3. Iceland GDP (nominal): $13.7 billion
Had they decided to go into the country buying business instead of the app buying one, Facebook could have matched Iceland’s nominal GDP with $5.3 billion change. Much like Nepal, Iceland comes equipped with some beautiful natural resources that would have made every penny of that $13.7 billion worth it. Iceland is a delightful country. Its capital, Reykjavik, is the most northerly capital city in the world!
The Icelandic economic prosperity is not bad, for a small country. They make the most of their own resources and, like Nepal, are quite energy oriented. About 85% of Iceland’s energy comes from renewable sources that they produce locally!
Though the island is quite isolated when you look at a map of the world, Iceland is a tourism hotspot. It is the only place in the world where you can scuba dive between two tectonic plates; which, for those of you who are not geographically inclined, means you are in fact diving between two massive sections of the earth’s surface. Iceland receives about 1.1 million visitors annually which is actually three times its population. Incidentally, there are also spectacular views of the Northern Lights from Iceland!
2. The Bahamas GDP (nominal): $8.2 billion
The Bahamas comprises over 700 individual islands. Much like Jamaica, the Bahamas is a Caribbean state and part of the Commonwealth, under Queen Elizabeth II’s rule. The Bahamas’ economy is primarily made up of tourism and offshore banking, a dream for a corporation the size of Facebook!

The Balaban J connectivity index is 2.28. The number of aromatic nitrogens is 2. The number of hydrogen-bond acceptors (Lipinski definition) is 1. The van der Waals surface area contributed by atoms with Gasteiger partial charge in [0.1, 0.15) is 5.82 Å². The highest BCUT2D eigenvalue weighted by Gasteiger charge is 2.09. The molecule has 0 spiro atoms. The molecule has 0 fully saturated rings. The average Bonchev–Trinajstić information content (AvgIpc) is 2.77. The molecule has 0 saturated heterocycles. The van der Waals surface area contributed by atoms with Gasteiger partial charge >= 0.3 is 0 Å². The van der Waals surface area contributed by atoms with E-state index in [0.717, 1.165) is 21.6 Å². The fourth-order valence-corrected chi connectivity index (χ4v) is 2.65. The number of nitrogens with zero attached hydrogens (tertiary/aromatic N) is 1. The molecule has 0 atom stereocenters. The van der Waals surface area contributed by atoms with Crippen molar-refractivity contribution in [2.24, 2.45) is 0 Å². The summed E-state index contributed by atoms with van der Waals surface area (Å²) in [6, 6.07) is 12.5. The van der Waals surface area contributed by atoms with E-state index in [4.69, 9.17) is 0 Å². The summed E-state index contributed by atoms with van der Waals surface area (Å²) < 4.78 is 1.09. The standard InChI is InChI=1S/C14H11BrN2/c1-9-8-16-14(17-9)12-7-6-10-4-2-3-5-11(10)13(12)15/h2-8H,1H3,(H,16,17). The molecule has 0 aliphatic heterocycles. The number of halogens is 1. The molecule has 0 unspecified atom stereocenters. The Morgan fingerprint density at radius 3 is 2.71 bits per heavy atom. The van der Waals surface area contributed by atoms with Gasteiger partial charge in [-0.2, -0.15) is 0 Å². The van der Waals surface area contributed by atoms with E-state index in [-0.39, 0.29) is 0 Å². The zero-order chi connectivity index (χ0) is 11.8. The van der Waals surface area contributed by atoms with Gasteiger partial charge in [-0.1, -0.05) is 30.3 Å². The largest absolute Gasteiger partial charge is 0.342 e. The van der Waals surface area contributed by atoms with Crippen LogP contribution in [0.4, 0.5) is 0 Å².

Tourism alone provides about 60% of the total GDP of $8.2 billion in this country and provides employment for about half of the total population – it’s a pretty big deal. The majority of visitors to this gorgeous country come from Northern America. The beaches, the ocean and the possibility to explore any of the 700 islands draw the tourists here.
Financial services are the secondary Bahaman industry which – at 17% – lags behind tourism but is still vital to sustaining growth. Since 1990, the Bahamas has been renowned for being a banking haven for offshore corporations. This has to the country becoming an established financial region worldwide. But it’s still worth less, in terms of nominal GDP, than Whatsapp…
1. San Marino GDP (nominal): $1.8 billion
Topping our list is the enclosed microstate of San Marino. At a GDP of $1.8 billion, Facebook could have matched San Marino’s worth over ten times, with what they paid for WhatsApp – though that would have been silly. Still, they could have bought the country and had $17.2 billion pocket change. With an area of just 61.2 kilometres, San Marino is the world’s smallest republic, the third smallest country in Europe and the 22nd smallest in the world.
It’s located near the east coast of Italy and has heavy influences from Italian culture. Though an independent republic, San Marino is somewhat overwhelmed by Italy (after all – it is a bit of a needle in a haystack purely by size). The country is obliged to use the Italian country and forbidden to cultivate tobacco or have a casino!
Economically, San Marino is extremely prosperous, despite its size. Tourism makes up just 2.2% of the country’s GDP – despite them getting over 2 million visitors in 2009 (62.5 times their population). Banking, apparel, electronics and ceramics are the biggest Sammarinese exports and make up quite a bit of the country’s GDP. Due to its small scale, San Marino is one of the world’s wealthiest countries. Fun fact: San Marino is a haven for stamp collectors! Stamps play a vital role in the Sammarinese economy, since the 1800s.
Editorial note: Therichest.com is not, of course, implying that countries can be bought for the equivalent of their GDP.